Summer school is underway for local students, but this year, it's virtual

Tuesday, May 19, 2020

(Source: WRDW)

AUGUSTA, Ga. (WRDW/WAGT) -- There are normally about 2,000 students in summer school, and so far 1,950 have registered. This shows just how much students need to get caught up after the pandemic slowed everyone down a bit.

Samantha Avera says it was a struggle wearing two hats this school year - both as a mom and as a teacher.

"It was difficult working as well trying to learn school work and go home and teach her," Avera said.

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Richmond County schools say they averaged the work students did before the pandemic as a final grade, and the distance learning could only improve your grades, not hurt them.

But those who struggled the beginning of the school year and struggled with distance learning, now have the option to do virtual summer school.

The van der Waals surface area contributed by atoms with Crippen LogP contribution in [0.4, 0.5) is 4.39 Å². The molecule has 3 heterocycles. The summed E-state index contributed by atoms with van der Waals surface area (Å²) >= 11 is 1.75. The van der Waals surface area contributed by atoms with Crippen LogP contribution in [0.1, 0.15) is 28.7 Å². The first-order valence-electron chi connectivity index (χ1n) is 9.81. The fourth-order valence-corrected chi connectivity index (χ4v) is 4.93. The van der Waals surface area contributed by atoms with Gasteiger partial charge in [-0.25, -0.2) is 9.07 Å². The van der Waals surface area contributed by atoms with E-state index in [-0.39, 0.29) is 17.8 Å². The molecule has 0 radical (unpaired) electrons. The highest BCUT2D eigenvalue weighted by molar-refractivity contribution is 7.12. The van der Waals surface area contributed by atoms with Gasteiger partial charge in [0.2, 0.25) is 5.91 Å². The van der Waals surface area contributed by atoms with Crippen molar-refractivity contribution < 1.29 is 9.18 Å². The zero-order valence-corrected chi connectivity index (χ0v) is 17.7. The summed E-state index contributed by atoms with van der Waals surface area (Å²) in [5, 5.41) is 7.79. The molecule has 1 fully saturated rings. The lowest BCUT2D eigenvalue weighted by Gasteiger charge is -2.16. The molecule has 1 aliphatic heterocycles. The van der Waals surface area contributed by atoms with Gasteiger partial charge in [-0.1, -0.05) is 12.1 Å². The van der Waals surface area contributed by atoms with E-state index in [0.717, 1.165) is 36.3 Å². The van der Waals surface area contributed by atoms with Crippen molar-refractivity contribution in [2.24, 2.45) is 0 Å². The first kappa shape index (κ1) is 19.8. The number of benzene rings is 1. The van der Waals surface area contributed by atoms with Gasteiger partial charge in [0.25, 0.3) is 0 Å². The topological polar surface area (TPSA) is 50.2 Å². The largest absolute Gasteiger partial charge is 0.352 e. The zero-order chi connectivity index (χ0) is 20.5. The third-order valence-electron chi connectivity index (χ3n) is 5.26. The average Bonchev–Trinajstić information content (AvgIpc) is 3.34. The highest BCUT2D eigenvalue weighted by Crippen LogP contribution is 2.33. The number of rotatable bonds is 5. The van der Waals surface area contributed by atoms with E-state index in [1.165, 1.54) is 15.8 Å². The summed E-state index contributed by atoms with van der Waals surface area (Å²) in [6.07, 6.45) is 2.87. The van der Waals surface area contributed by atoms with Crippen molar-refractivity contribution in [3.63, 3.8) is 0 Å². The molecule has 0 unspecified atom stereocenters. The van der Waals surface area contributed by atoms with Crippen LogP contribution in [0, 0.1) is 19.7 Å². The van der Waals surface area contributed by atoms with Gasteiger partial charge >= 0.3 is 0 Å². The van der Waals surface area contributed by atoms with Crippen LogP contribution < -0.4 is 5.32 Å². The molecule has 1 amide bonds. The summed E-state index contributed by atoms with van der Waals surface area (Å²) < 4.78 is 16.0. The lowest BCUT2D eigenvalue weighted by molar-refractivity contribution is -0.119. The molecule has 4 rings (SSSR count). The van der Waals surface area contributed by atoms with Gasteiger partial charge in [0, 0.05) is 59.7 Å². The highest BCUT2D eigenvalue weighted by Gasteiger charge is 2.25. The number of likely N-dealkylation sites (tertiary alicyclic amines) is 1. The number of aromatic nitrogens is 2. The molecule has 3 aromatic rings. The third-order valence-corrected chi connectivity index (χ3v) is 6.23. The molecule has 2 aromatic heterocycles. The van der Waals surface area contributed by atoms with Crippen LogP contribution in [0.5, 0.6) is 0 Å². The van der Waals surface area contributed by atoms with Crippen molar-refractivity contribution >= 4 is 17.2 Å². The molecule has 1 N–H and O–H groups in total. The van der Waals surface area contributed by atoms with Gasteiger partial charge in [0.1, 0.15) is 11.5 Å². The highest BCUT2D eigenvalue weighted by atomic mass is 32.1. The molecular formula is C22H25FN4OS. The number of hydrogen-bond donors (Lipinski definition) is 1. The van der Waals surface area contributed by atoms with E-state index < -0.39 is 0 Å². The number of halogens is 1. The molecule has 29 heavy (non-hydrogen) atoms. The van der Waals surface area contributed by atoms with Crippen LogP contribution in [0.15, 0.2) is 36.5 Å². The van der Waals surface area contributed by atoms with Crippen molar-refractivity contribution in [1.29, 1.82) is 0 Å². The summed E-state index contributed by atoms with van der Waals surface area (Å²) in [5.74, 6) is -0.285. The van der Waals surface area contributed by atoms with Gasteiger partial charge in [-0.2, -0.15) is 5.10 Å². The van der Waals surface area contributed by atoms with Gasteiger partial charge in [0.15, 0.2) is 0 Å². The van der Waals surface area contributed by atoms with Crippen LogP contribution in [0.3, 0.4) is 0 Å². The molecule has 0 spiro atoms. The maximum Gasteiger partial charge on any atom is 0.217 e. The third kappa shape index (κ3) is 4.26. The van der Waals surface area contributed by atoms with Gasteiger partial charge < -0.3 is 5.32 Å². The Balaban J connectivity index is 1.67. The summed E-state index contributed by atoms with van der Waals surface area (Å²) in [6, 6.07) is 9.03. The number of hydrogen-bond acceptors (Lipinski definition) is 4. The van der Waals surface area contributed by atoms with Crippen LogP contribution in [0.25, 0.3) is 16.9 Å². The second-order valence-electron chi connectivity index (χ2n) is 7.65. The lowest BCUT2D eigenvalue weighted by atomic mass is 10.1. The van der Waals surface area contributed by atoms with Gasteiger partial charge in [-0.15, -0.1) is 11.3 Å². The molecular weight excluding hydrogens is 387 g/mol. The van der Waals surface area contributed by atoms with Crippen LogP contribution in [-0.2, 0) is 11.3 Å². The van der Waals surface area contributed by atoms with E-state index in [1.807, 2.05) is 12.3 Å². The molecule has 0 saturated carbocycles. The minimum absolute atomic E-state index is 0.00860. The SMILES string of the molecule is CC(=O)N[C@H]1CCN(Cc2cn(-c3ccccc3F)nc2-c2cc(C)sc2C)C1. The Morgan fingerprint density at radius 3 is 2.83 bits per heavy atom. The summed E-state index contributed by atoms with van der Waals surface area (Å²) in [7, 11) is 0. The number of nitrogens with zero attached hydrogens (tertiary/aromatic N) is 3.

"Any student that needed to recover a high school credit can enroll in summer school," Dr. Malinda Cobb, associate superintendent for Curriculum Instruction and Technology, said.

Richmond County schools received a $10,000 grant, giving students access to a 24-hour tutor.

"One of the things we heard from our parents through distance learning is 'Hey, I can handle my second grader but I don't remember chemistry,'" Cobb said.

They also received $2.5 million to purchase laptops and hot-spot internet for those in need.

"With our parents trying to work from home and two or three siblings, it just doesn't work out trying to have four people sharing one device," Cobb explained.

They have already started issuing laptops, at schools from 10:00 to 1:00 p.m., and summer classes are set to begin June 1 and will continue through July 2, Monday through Thursday.

"Everybody has a positive spirit and when you have that kind of mindset it will be okay," Cobb said.

For more information about Richmond County's summer school classes, visit their website.

Daily instructional time will consist of four classes between 8:00 am. and 1:15 p.m. Eligible students can recover up to four classes or two credits.

Only eighth-graders who took and failed high school classes and high school students who need to recover credits are eligible.

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